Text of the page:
Roger Federer: Bold, Bloodied, and Burnished By Berdych Battle

Marianne Bevis@@MarianneBevisSenior Writer IAugust 14, 2010

TORONTO, ON - AUGUST 13:  Roger Federer of Switzerland returns a shot to Tomas Berdych of the Czech Republic during the quarterfinals of the Rogers Cup at the Rexall Centre on August 13, 2010 in Toronto, Canada.  (Photo by Matthew Stockman/Getty Images)
Matthew Stockman/Getty Images

Toronto: The quarterfinals.

Daytime fiery heat dissipates into balmy evening warmth.

Blue sky fades away to azure, purple, navy.

Flags that fell in primary-color folds lift with the fluttering breeze in salute to a pair of warriors.

Massed ranks glow in readiness for the battle, allegiances brandished in red and blue and white.

Two upright, steely combatants, brandishing their weapons of choice, step up to the line: Roger Federer and Tomas Berdych.

The field of conflict is tranquil blue, edged in calming green. It belies the heat of the coming conflict and the brutality of the engagement.

For a 12th time, these two men stand face-to-face.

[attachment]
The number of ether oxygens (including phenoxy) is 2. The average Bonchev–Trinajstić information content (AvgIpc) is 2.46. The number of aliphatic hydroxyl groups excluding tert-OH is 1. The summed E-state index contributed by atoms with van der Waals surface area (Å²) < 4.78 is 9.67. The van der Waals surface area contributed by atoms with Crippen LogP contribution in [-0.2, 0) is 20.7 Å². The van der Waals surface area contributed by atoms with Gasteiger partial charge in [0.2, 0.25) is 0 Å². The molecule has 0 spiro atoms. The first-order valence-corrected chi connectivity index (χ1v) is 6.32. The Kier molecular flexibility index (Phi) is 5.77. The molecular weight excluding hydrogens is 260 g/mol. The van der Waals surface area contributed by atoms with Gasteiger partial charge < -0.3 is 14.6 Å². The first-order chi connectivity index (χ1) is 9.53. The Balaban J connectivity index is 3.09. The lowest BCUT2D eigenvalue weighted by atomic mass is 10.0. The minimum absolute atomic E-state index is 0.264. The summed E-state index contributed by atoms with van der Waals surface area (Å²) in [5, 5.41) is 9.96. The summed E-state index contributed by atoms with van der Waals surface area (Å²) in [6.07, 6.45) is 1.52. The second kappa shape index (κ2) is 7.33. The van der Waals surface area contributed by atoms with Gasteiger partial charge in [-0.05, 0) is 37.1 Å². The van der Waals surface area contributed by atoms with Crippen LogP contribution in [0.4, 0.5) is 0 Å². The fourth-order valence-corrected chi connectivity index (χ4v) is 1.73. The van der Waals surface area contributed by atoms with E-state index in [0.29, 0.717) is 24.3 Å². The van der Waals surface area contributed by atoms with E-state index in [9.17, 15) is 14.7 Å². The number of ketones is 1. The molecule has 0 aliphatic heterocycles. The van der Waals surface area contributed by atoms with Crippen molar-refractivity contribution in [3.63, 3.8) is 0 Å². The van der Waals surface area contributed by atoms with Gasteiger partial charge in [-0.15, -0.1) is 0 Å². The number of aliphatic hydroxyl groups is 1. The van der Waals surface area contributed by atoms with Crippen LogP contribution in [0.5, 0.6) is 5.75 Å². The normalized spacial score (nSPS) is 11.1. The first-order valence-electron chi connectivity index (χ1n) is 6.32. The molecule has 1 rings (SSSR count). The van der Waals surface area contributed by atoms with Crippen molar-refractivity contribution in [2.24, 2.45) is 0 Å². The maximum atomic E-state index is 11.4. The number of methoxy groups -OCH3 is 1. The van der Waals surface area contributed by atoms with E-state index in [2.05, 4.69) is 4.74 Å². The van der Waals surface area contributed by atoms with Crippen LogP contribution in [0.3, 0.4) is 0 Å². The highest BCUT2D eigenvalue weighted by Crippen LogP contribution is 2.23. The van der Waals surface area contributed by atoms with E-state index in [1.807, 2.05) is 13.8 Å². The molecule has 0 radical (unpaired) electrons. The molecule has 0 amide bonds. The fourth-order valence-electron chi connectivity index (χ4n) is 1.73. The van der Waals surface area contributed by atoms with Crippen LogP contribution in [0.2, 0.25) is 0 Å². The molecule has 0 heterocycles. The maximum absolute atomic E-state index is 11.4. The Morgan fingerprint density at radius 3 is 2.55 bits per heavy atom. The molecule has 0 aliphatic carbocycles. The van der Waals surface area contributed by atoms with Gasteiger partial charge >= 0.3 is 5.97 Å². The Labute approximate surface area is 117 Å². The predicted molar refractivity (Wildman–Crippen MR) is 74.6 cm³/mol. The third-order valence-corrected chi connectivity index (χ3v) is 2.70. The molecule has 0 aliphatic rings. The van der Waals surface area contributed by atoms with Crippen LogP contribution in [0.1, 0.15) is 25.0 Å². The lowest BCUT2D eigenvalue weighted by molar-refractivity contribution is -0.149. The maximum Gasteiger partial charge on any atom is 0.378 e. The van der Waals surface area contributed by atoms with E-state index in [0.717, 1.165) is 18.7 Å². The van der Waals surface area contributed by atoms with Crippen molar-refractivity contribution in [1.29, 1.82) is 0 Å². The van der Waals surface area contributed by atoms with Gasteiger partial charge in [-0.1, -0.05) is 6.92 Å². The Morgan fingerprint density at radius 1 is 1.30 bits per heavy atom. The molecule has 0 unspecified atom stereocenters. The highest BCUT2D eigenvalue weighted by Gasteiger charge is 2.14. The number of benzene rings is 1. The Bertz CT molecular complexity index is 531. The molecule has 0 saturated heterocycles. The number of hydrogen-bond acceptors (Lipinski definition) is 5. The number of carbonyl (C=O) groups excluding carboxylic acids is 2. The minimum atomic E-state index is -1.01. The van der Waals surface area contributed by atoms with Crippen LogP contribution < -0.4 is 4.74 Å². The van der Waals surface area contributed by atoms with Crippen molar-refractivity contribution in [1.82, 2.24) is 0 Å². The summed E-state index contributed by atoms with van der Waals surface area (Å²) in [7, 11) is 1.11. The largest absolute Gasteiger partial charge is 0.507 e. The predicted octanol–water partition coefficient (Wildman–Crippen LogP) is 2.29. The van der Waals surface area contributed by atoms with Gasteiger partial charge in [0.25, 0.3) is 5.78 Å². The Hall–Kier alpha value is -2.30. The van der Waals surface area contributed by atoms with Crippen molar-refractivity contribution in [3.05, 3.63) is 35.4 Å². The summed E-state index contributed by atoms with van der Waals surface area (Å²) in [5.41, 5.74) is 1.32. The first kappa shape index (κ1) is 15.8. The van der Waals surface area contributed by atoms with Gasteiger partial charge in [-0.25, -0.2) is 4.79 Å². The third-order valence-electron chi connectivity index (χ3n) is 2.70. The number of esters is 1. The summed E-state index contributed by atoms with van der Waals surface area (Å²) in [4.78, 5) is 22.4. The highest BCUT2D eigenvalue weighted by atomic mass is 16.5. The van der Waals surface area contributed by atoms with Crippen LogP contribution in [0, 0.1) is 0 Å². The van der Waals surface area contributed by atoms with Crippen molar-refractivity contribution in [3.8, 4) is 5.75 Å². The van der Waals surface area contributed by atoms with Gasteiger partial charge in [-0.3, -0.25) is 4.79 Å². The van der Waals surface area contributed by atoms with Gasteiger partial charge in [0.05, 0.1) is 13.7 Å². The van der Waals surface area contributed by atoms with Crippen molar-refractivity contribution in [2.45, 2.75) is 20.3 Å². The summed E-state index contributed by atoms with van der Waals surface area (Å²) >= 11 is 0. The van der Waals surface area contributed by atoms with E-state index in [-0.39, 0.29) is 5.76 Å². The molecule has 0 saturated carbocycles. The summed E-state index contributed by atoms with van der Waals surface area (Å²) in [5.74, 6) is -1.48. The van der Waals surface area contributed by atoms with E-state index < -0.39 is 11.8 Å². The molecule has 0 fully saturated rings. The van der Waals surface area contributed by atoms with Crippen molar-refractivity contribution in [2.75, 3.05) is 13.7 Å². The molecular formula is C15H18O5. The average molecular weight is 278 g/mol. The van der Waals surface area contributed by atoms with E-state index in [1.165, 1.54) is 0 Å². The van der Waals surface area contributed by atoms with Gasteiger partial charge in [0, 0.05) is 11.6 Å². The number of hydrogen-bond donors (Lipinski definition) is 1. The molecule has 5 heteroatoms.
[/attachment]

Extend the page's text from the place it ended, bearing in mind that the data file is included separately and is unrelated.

On the Swiss side, the face is sun-bronzed, angular, dark eyes set deeply below heavy brows.

On the Czech side, latte-pale, youthful lines set off aquamarine shards of eyes shadowed under the protective shield of a white brim.

On the Swiss side, maturity, experience, and reputation sit within a new fallibility. Eight times the victor, but the loser of their last two battles: at Grand Slam Wimbledon and Masters Miami.

Video Play Button
Videos you might like

On the Czech side, eager youth, growing confidence, keen ambition, riding high on consecutive wins over the master.

The Swiss swings into battle with vigor and intensity dressed in honey-smooth disguise. A fluid wave of the body, and his serve is knifed down the line, sweeps away like a comet, or flies from the blue acrylic like a jumping bean.

He glides to the net, carves down a volley, targets the lines like an exocet. He fires backhands in a blur of his arm towards corners and sides and opponent. He lasers forehands in winner after winner, side to side, straight and angled, topspun and flat.